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Why Geely may be Tesla’s main China challenger in the near future

When Chinese automaker Geely bought Sweden’s Volvo in 2010, many people thought Geely chairman Li Shufu was crazy, or at least had bit off more than he could chew. Geely, after all, was an inexperienced company with a market share of less than 5% in China, and Li was most famous for his quip that a car is nothing more than “four wheels and two sofas.”

Geely’s first model, the Haoqing (“Ambition”) or HQ, was introduced in 1998 as the cheapest car available in a market dominated by low-price, no-frills automobiles. Now Geely is making a fortune making Volvos in China. In December it put 288 special edition XC60s up for sale on Alibaba’s online Tmall for RMB 429,900 ($68,000) and sold them all — in 75 seconds.

Now Li has personally acquired shares worth 9.69% of Germany’s Daimler, maker of Mercedes and Maybach luxury cars. Daimler also makes a wide variety of heavy trucks, and Li’s firm Geely has recently purchased an 8.2% stake in Volvo Trucks (carrying 15.6% of voting rights). Something is surely afoot, though exactly what will come of it is anyone’s guess.


What is certain is that Li Shufu, the “automobile maniac” of Taizhou, Zhejiang province, got the Chinese market right when he pushed hard to produce cheap mass-market cars in the 2000s, and he got it right again when he went upmarket in the 2010s. China’s passenger car sales peaked in 2013, but the market for upmarket SUVs kept booming.

China’s sales of traditional passenger sedans actually fell in 2017, by 2.5% according to industry statistics and by 2.8% according to official government statistics from the National Bureau of Statistics. Nearly 200 million of China’s 1.4 billion people now own cars. In a still-poor country of just 280 million licensed drivers, the market for cheap cars may be nearing saturation.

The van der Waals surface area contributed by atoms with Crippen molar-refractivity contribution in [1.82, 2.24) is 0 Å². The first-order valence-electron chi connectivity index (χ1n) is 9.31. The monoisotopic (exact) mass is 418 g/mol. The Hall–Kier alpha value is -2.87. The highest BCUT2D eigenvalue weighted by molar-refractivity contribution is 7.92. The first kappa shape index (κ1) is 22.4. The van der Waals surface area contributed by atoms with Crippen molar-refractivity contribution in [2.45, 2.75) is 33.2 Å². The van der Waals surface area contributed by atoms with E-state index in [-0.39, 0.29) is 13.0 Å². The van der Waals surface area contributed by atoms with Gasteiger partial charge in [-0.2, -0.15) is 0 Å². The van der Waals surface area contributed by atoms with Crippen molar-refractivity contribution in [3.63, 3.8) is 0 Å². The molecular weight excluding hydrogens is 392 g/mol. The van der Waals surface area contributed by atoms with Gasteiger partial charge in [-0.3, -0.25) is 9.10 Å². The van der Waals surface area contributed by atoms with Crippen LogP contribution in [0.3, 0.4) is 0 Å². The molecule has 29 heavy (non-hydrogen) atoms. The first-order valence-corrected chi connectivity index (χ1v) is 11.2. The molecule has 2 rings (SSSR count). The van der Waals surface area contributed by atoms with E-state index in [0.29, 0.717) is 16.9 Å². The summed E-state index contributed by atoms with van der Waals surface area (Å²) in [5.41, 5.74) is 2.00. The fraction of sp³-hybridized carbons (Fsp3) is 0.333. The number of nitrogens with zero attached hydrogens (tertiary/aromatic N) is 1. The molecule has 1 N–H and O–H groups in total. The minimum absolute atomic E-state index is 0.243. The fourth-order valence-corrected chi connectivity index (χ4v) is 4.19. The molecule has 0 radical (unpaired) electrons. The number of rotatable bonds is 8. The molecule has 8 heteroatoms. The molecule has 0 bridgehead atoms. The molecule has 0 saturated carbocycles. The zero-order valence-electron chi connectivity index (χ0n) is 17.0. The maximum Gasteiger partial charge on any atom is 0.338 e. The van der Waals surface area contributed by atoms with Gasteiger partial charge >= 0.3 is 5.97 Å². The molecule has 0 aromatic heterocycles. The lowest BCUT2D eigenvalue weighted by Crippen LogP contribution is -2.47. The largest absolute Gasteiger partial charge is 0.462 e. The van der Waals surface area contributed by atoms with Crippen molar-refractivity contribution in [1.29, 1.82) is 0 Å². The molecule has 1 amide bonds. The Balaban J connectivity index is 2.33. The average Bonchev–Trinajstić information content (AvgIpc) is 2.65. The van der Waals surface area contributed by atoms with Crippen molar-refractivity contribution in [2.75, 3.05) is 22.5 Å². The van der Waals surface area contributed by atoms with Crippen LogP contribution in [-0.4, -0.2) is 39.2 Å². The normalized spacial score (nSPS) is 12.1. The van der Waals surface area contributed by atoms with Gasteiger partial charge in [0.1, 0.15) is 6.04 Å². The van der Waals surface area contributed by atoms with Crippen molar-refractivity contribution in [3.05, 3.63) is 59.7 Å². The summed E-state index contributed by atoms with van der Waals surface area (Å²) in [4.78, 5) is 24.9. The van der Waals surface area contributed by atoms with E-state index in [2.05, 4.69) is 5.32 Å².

Meanwhile sales of upmarket SUVs continue to climb, though at a slower rate than in the early 2010s. After recording a compound annual sales growth rate of 45% per year over the period 2012-2016, growth in SUV sales slowed to “just” 13.3% in 2017. If sedan sales are any indication, this may be the beginning of the end for unit sales growth. But that doesn’t mean the Chinese market will stagnate.

Instead, it is electrifying. Sales of “new energy vehicles” (NEVs), which in China include any vehicle with a power cord (both plug-in hybrids and all-electric cars), are surging, from 482,000 in 2016 to 804,000 in 2017, according to official data from the National Bureau of Statistics. Industry data show that all-electric battery electric vehicle (BEV) sales totaled 468,000 cars and 198,000 trucks. That compares with just 200,000 BEV sales of all types in the U.S. in 2017.

When it comes to electric cars, Tesla tends to hog all the attention, but Geely may be making the running. In line with its efforts to reduce local air pollution, China heavily subsidizes sales of all-electric BEV cars, and starting in 2018 the subsidies increasingly target larger, more-capable cars. This is good news for Geely-owned Volvo, which from 2019 will only sell BEV and hybrid cars. It appears that Li Shufu may be once again running just ahead of the curve.

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Sydney-based globalization expert Salvatore Babones is available to speak on the Chinese economy (demographics, growth, technology), the Belt & Road Initiative, global trade networks, and Australia-China relations. Contact: